Hawaii may have special session on marriage
August 20th, 2013
Hawaii has a unique and peculiar relationship with its gay citizens. First to offer any form of recognition in 1991, it was also the first state to change its constitution to allow the legislature to deny equality (later constitutional amendments in other states banned equality outright, rather than authorize their legislature to do so). The end result was a completely useless reciprocal benefits provision that virtually no couples utilized.
For several years there were attempts to provide a more equal status for same-sex couples, but it was not until 2010 that a civil unions bill passed the legislature. It was vetoed by Governor Linda Lingle (R).
In January 2011, the state began again the civil unions process and Governor Neil Abercrombie (D) signed the bill into law.
Earlier this year, a marriage bill was introduced, but it did not progress to a vote.
Hawaii is unusual in that anti-gay Republicans play little role in blocking marriage equality. There are 44 Democrats and 7 Republicans in the state House of Representatives and 24 Democrats and only one Republican in the Senate. Thus politics in the state are less driven by party and more by where a politician fits in the spectrum of the Democratic Party. Hawaii has many Democrats who oppose marriage equality and many who support it; the question is whether there are enough supporters. (WaPo)
Hawaii state House Democrats will meet this week to gauge whether they can come up with the votes to pass a bill legalizing same-sex marriage.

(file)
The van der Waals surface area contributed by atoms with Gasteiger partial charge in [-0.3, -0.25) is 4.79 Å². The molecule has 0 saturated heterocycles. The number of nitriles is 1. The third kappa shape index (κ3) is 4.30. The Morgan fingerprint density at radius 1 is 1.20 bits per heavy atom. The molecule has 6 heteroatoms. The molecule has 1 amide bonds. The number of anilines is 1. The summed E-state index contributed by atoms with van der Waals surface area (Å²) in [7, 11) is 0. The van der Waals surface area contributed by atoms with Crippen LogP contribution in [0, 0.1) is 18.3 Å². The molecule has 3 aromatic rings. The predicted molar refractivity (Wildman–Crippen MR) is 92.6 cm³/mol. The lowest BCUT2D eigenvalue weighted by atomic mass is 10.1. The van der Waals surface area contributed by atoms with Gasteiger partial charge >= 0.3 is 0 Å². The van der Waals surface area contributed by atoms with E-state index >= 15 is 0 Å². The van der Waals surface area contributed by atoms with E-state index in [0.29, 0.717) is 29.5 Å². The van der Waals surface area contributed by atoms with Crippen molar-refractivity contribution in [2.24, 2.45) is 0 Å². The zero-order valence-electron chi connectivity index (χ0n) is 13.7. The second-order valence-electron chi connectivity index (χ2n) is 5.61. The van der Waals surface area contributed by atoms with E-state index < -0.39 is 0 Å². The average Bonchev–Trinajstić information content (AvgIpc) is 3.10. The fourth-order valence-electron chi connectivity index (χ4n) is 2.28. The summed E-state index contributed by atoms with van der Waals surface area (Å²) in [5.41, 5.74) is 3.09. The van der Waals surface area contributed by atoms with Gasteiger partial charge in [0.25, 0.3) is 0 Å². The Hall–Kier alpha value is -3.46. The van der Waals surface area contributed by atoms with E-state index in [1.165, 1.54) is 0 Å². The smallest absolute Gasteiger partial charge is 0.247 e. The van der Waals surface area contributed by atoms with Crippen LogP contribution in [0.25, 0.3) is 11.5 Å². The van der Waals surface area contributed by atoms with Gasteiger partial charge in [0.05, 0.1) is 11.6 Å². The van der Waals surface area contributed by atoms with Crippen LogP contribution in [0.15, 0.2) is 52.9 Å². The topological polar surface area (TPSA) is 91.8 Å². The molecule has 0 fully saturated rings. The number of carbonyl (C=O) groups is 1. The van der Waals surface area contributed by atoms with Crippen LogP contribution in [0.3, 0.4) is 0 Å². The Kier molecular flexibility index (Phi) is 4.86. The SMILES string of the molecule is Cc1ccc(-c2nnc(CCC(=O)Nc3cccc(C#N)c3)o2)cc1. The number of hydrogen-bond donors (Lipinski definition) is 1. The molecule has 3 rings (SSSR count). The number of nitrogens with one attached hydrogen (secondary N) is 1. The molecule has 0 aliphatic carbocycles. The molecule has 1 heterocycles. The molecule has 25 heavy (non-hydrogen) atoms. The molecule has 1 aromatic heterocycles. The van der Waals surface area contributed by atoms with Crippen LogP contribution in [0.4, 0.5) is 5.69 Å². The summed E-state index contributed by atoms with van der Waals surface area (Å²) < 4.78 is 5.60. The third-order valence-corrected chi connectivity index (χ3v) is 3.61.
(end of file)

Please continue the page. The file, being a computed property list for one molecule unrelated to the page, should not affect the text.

If there is sufficient support, and if legislative leaders can agree on language that would withstand court challenges, Gov. Neil Abercrombie (D) will call a special session to deal with the issue this fall. Abercrombie told the Honolulu Star-Advertiser he thinks it’s “very likely” there will be a special session.
“I think we can put together something that can achieve a solid majority, that will give us the opportunity to establish marriage equity in the state of Hawaii commensurate with the recent Supreme Court decisions, and will satisfy and resolve the issues that are presently before the appeals court on the mainland,” Abercrombie told a gathering of state Democrats.
A coalition of religious leaders have endorsed Abercrombie’s goal. (AP)
More than two dozen Hawaii faith leaders of various religions signed a resolution Monday calling the state to pass a law legalizing gay marriage.
Jewish, Unitarian, Methodist and other leaders read and signed the poster-sized declaration at an interfaith brunch at the First Unitarian Church of Honolulu.
“It’s all about standing on the right side of history,” said Rev. Dr. Jonipher Kupono Kwong of the First Unitarian Church.
Republicans around the country are seeing the political shift on this issue and (sometimes comically) changing their language and position. Let’s hope that socially conservative Democrats in Hawaii will likewise see the writing on the wall and recognize that there is no future in their party for those who seek to use the power of their position to impose or uphold discrimination.